Equipment superintendent Dwight Cook is happier than a pig in mud and making a whole lot less mess thanks to utility crawlers. "I'm tickled to death with them," says Cook, a 24-year construction-industry veteran who rents utility crawlers partly for their ability to float across soft, muddy construction areas.
Now working as an equipment consultant for College Station, Texas-based R.M. Dudley Construction, Cook says that in some applications, utility crawlers cut production time in half when compared to rubber-tire skid-steers. The track's larger surface area creates more down pressure and provides more might for moving dirt. "Grade work is ten times faster," he says. The undercarriage's lower center of gravity gives operators more pulling, pushing and lifting ability. Utility crawlers also offer less ground pressure—some less than three psi—so operators don't tear up the work site.
Attachments traditionally used on skid-steers are more effective on utility crawlers, say operators. While working to tear down interior walls during a building demolition, Cook found his grapple-equipped utility crawler had more "grab and drag" to remove large chunks from tangled debris. Utility crawlers so impressed Cook, he bought one for the company. "They're sweet. My operators love them," he says.
Cook's comments signal a growing appreciation for utility crawlers that is also reflected in rapidly rising equipment sales. Within 10 years, utility-crawler sales have jumped from next to nothing to 7,500 units in 2002, according to machinery-market researcher Chuck Yengst, Yengst Associates, Wilton, Conn. Yengst expects 2003 utility-crawler sales reports to hit 9,000 units and says that number may climb as high as 14,000 in a few years. "They're taking off like gangbusters," says Yengst.
Still, utility crawlers have barely made a dent in the rental market where their big brother, the skid-steer, still rules supreme. Rental companies buy about 60 percent of the roughly 60,000 skid-steers sold annually in North America, say analysts. By contrast, only about 10 percent of the utility crawlers sold each year make it into rental shops, says Frank Manfredi, Machinery Outlook publisher and equipment market consultant, Manfredi & Assoc., Mundelein, Ill. Higher purchase and maintenance costs may be keeping rental shops from making the investment, he adds. They may also be one of the reasons rental customers are requesting them.
"We rent them because we tear them up," says J.T. Woods, assistant operations manager, Geopier Foundation Co-West, Hillboro, Ore. Geopier rents utility crawlers primarily for cleaning up and grading around aggregate piers where the ground is typically wet and unstable. Utility crawlers are "more connected to the ground," says Woods, giving the operator more pushing power and stability. Before finding utility crawlers, Woods typically rented a skid-steer equipped with steel tracks. A cost comparison convinced him that utility crawlers offered a bigger bang for the buck.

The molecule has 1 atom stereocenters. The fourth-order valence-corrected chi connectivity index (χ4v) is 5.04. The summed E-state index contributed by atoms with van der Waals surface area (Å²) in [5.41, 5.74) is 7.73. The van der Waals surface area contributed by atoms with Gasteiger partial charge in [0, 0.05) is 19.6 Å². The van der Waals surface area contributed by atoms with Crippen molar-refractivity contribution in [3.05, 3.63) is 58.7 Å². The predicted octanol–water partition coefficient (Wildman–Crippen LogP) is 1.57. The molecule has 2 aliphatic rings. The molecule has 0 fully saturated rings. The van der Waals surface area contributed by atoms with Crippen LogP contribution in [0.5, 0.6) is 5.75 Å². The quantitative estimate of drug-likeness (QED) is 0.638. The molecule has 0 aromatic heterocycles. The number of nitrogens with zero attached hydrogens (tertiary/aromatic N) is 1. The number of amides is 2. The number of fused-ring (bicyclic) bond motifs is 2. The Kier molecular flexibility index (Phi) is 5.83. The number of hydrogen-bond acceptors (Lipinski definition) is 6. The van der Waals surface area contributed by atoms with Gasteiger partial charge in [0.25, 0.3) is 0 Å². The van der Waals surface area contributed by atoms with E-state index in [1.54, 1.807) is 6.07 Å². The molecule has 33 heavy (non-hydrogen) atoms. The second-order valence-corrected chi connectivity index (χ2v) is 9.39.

Utility crawlers rent for $2,250 a month, while a comparable steel-track-equipped skid-steer runs $1,950 monthly, according to Woods. "[The skid-steer] is a little cheaper, but the [utility-crawler] benefits outweigh the cost," he says. "We're definitely getting more productivity." Steel tracks wrapped around wheeled skid-steer tires present additional hassles, he adds. "The tracks are usually too loose and the tires spin inside them." Rubber tracks attached to rubber tires don't fare much better, says Yengst. "The tracks slip and don't give you traction. The undercarriage system is a much better idea."
But tracks have their limits. Most manufacturers recommend staying off concrete, asphalt and other hard surfaces. And areas strewn with debris and broken-up concrete and rebar can wreak havoc on tracks, tearing them up and dismantling them. Although the same can be said of tires, replacing the track suspension can cost more than three times as much as changing out tires. The increased production and versatility of tracks for use in wet and harsh conditions mitigates the higher maintenance costs, says Cook. "It's going to cost me more, but I can keep the job running in more conditions," he says.
On Cook's recent demolition project, tracks eliminated downtime suffered when rubber tires inevitably took a nail and required replacing on site. Utility-crawler manufacturers say users can expect to replace rubber tracks every 1,200 to 1,600 hours under general applications such as digging and backfilling. Cook says his new machine suffered a failure at around 900 hours. "I'm running it in a really harsh setting," he adds.
Utility crawlers will become more attractive when the track life justifies the additional maintenance and acquisition costs of the machines, says Cook. Utility crawlers cost roughly $10,000 more than comparably equipped and powered skid-steers. Rental shop owners may continue to balk at the difference until customer demand increases and prices drop.
That will happen as more competitors enter the small but increasingly more populated utility-crawler market. Five years ago, a handful of manufacturers offered one or two models hovering around the 65- to 75-hp range. Now, about a dozen CTL makers are offering more options ranging from 30-hp units that can be towed behind a station wagon to models pushing more than 105 hp. Lifting capacities range from about 800 to 3,000 pounds.
"As market quantities go up, [utility crawler] component costs will go down," says Manfredi. That may encourage more rental shop owners to take the plunge.
While few are saying that utility crawlers will replace the mighty skid-steer in the rental market, many believe utility crawlers will give skid-steers a crawl for their money. Adds Yengst: "It's just a matter of time."